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Is Remote Work Better in the Long Term?

Over these past couple of years, many of us have gotten used to remote work. In fact, there are many job seekers who are only accepting roles that are one hundred percent remote. Until recently, the standard of work across many industries has been in the office, on location, no questions asked.

So what changed? 

Certainly, the pandemic has played a huge role in fostering remote work, but that isn’t the only thing that has hit the labor market. Now with “The Great Resignation”– a phrase referring to the trend of a mass amount of employees voluntarily resigning – things have changed and companies have had to adapt. But is it for the better? 

As someone who works fully remote, I have my own bias, and it’s made me want to really explore the pros and cons of remote work from both the leadership and the candidate side.

Remote work from a leadership perspective.

Pros:

In the short term, studies of remote work models have shown that productivity has increased.

My best judgment thinks that this is in large part due to the removal of daily distractions that suck up time: no commute, less “water cooler talk,” no loud desk neighbors on the phone to break concentration, and employees are in the comfort of their own home.

With all of these pros, remote work seems like a huge win. 

Possible Cons: 

What worries many in leadership is the uncertainty over remote productivity in the long term.

Yes, studies have shown a lift in short-term productivity in the U.S. by 5%, (mostly due to savings in commute time), but what will the trends show after 5 years, 7 years, or a decade of remote work?

Will it be a constant uptick in productivity? Or will productivity become stagnant or decrease over time? 

Companies remain wary while they wait for time to test remote work’s impact on their long-term outcomes.

Remote work from a candidate’s perspective.

Pros:

At the start of the pandemic, I hated remote work.

I missed my coworkers, going into the office, and talking with all my teammates. But things have changed. My experience working fully remote has been fantastic.

Similar to the pros listed above, it’s been great having more time back.

With the time I save on my commute, I’m able to get things done. I’ve grown to love my home office and saving money on gas and a work wardrobe.

Cons:

Remote work is not for everyone.

I think the biggest question for whether long-term remote work is for the better is to take a look at how a remote lifestyle affects employees physically and mentally.

I am lucky enough to have a separate room in the house as my office, which allows me to effectively separate my work life from my home life. But what about people that don’t have the luxury of a separate workspace? What about those who are at home with young kids and are continuously distracted?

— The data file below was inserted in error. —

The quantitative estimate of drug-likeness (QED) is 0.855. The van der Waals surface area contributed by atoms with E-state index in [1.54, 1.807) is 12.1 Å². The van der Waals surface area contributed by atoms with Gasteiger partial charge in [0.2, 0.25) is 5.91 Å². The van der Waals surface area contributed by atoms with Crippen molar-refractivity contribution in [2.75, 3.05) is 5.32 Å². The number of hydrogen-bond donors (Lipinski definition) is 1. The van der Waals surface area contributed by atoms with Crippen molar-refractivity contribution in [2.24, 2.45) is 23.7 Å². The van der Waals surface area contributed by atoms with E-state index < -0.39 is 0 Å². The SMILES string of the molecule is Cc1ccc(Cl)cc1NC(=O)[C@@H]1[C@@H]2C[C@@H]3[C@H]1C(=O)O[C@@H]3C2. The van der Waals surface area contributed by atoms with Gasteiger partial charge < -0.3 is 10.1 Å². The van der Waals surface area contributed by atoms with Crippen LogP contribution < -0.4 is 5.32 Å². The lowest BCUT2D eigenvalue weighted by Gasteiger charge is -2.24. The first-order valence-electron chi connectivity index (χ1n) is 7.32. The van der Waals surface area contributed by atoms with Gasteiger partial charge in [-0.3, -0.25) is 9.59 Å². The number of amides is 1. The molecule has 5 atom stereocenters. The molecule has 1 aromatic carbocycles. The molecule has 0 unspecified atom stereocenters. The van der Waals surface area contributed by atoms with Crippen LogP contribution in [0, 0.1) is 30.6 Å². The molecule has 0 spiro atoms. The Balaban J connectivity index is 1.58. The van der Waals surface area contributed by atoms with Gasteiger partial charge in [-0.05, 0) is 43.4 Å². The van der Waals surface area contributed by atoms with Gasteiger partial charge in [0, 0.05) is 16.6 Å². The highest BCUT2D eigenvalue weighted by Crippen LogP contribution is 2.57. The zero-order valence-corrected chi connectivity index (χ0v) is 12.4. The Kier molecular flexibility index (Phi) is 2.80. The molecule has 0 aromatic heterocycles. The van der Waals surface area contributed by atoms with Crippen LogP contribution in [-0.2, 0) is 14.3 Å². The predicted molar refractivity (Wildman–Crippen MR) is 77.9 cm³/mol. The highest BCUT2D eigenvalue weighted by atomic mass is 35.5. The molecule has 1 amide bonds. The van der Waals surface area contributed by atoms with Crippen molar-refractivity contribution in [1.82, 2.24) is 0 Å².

If you’re trying to work from home, constantly being distracted and answering emails after work hours, certainly, these and other factors can take their toll if there aren’t parameters in place for employees to take care of themselves, physically and mentally.

If you can remember at the start of the pandemic in 2020, no one was allowed to leave their house except for essentials. That certainly made it hard to separate home life and work life for all of us. Balance and boundaries are key to determining whether a remote model will be better for employees in the long run.

Creating company culture in a remote or hybrid world.

Regarding working from home, productivity is the looming question on everyone’s mind. With the switch in culture that moved from in-office to remote or hybrid work, candidates are moving roles a lot more frequently. Not because of what they think of their coworkers or their manager, but because of what types of flexibility and benefits are offered and how they value their role. 

One thing is certain, remote work is here to stay, especially in a candidate-driven job market where flexibility is key.

It is apparent that company leaders need to come up with creative models for the future–whether that be fully remote, hybrid, or an “in-office with flexible options” plan. It’s important for companies to still work to create an environment to keep their employees motivated, whether they are in the office next door, or a hundred miles away.

The biggest question for leadership considering remote work options.

One thing many people can agree on, if employees don’t feel valued and aren’t given the autonomy or trusted to do their work, productivity and employee satisfaction will be a challenge.

With remote options being an inevitability for the foreseeable future, the biggest question leadership needs to consider as they move forward in their 2022 recruiting plans is how to create a lasting workplace culture in a hybrid or remote world?

Can you build community in a virtual meeting? Can monthly company meetings be as informative and engaging to the remote worker as they are to the in-office employee?

Contact Versique for your ultimate recruiting solution.

The times are not changing, they have changed. It will be interesting to see how the market reflects and adapts to these changes. Is this all for the better? Or will we continue to adapt to remote options in new and different ways?

For candidates looking for their next role, or companies looking to fill an open position, contact Versique to discuss how our team can help you find solutions.

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